A friend recently asked why I was so staunchly conservative. The question really made me think about all the things that I’ve experienced. But then it hit me… The three men that influenced my political leaning most were named Barry, Ron and Rush.
I met Senator Barry Goldwater when I was a very young adult serving in the Air Force in the early 1980s. I was part of an aircrew and we were assigned to do a “show and tell” demonstration of one of our aircraft at Andrews AFB in Washington D.C.. That day, several dignitaries visited our plane for a walk through and briefing about what we did and how we did it.
At one point, Senator Goldwater arrived. He had just recently gone through a double hip replacement. So, instead of climbing the stairs to enter the aircraft, ground crew had arranged for a forklift to raise him up to the side cargo door.
He was supposed to begin his tour in the cockpit, but he declined that offer. He was far more interested in hearing what the enlisted crew in the back had to say. By the time he reached me, the lowest ranking airman on the crew, he spent about an hour talking with me.
He was very interested in my point of view on several topics. He heard about my mission on the aircraft, but quickly changed the topic to discuss my personal experiences as an airman. He wanted to know things like the quality of my housing, how my wife got along with me being gone so much, how my pay met my needs, and so on. I was shocked and amazed at how this man who had once run for President was truly interested in my condition and life in the military.
While I was in technical training school, Jimmy Carter was President and Americans were taken hostage in Iran. We had about 25 Iranian Air Force officers in my school and I had become friends with some. How were we to treat these guys now that their new government had turned on us?
Ronald Reagan shortly became President and changed Carter’s edict that these guys were to be held in limbo indefinitely. President Reagan ordered them sent home unless they requested asylum (which about half of them did). That got my attention.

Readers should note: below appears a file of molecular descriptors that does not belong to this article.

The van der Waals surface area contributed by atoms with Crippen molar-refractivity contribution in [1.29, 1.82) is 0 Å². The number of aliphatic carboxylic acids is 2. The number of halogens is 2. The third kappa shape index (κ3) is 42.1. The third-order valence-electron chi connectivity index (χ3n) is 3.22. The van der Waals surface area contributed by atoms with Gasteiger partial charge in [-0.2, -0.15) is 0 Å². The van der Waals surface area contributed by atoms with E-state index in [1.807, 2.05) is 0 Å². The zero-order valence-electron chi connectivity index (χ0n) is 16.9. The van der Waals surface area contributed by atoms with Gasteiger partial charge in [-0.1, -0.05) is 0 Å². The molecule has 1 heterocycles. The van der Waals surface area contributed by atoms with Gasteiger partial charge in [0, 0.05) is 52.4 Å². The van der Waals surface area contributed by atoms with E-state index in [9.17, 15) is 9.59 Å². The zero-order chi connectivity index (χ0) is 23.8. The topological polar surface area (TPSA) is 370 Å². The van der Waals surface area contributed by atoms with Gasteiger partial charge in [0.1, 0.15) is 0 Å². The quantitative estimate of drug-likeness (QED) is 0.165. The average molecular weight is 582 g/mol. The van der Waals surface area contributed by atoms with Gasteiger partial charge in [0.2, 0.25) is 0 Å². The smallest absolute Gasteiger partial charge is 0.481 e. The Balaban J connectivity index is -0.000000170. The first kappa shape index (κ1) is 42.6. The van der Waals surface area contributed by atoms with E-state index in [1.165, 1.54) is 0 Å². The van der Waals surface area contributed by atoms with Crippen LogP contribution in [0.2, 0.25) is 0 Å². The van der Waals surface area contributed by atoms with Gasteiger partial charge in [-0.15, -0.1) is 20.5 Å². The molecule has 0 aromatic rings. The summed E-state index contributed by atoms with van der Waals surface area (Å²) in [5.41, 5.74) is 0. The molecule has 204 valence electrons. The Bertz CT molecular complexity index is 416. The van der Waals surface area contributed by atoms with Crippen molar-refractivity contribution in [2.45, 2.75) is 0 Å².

The next 8 years were significant in my personal move toward conservatism. Nixon proved to be an embarrassment to Republicans, and Carter was an embarrassment to the country. I was at a loss for political identity. But during these 8 years, I watched with great interest as Reagan changed the country and the world.
Immediately, the American hostages in Iran were released. Very quickly, he made those of us in the military proud again to be serving our country as he deeply proved his belief of “Peace through Strength”. He bolstered the military budget, both in pay raises and funding for better weapons. He also quickly implemented what became known as Reaganomics, which drastically improved inflation that plagued Carter.
There were far too many events where President Reagan were responsible for for me to list here. But the last was his powerful speech in Berlin, “Mr Gorbachev, TEAR DOWN THIS WALL”. I was stationed in Germany at the time, and this speech pulled at my heart strings. Shortly after, still stationed in Germany, the wall came crashing down.
Rush Limbaugh soared to stardom during the early 90s. I listened intently to his radio show at work. At first, I thought his arrogance was annoying. Later I realized it was just part of his act. What I found fascinating was the level of research Rush and his staff put into every point of view he espoused. His truths were not based on feelings and emotion, but facts backed up by recordings of famous people saying things (often embarrassing things).
BASIS OF MY CONSERVATISM
I learned quite a few lessons about conservatism from each of these three. From Senator Goldwater, I learned to be flexible and open minded in my conservatism, willing to compromise when necessary. He also taught me to always care about the little guy.
President Reagan taught me to be strong in my convictions, but not to lose my sense of humor along the way. He also helped me gain a sense of purpose and duty.
Rush Limbaugh taught me that knowledge brings with it incredible power, not to be misused. I’ve learned to use many resources in my search for the truth and in forming my opinions.
What do you think? Whether you are conservative, liberal or somewhere in between, think about what led you there. If you’re interested, feel free to share in the Reply section below and let’s talk about it…
2 responses to “Barry, Ron and Rush”
One thing I really admired about Reagan was his friendship with Tip ONeil. While they disagreed about how to solve issues, they put that aside after work and were still friends.
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I loved reading your story about Barry Goldwater, and it makes me love him even more. I was also a huge fan of Ronald Reagan, and consider him one of history’s most outstanding leaders. However, in more recent years I realized how his policies were detrimental to the U.S. and we are still suffering from the consequences. Supply-side economics, for example, is just another elaborate scam to benefit the rich and powerful, at the expense of the working class. Trickle-down economics, Reganomics, or whatever you want to call it was simply a smokescreen. Yes, I always enjoyed Rush Limbaugh’s show, even after I flipped to lib in 1997. He always had a way of presenting politics in an interesting and entertaining way. May he rest in peace.
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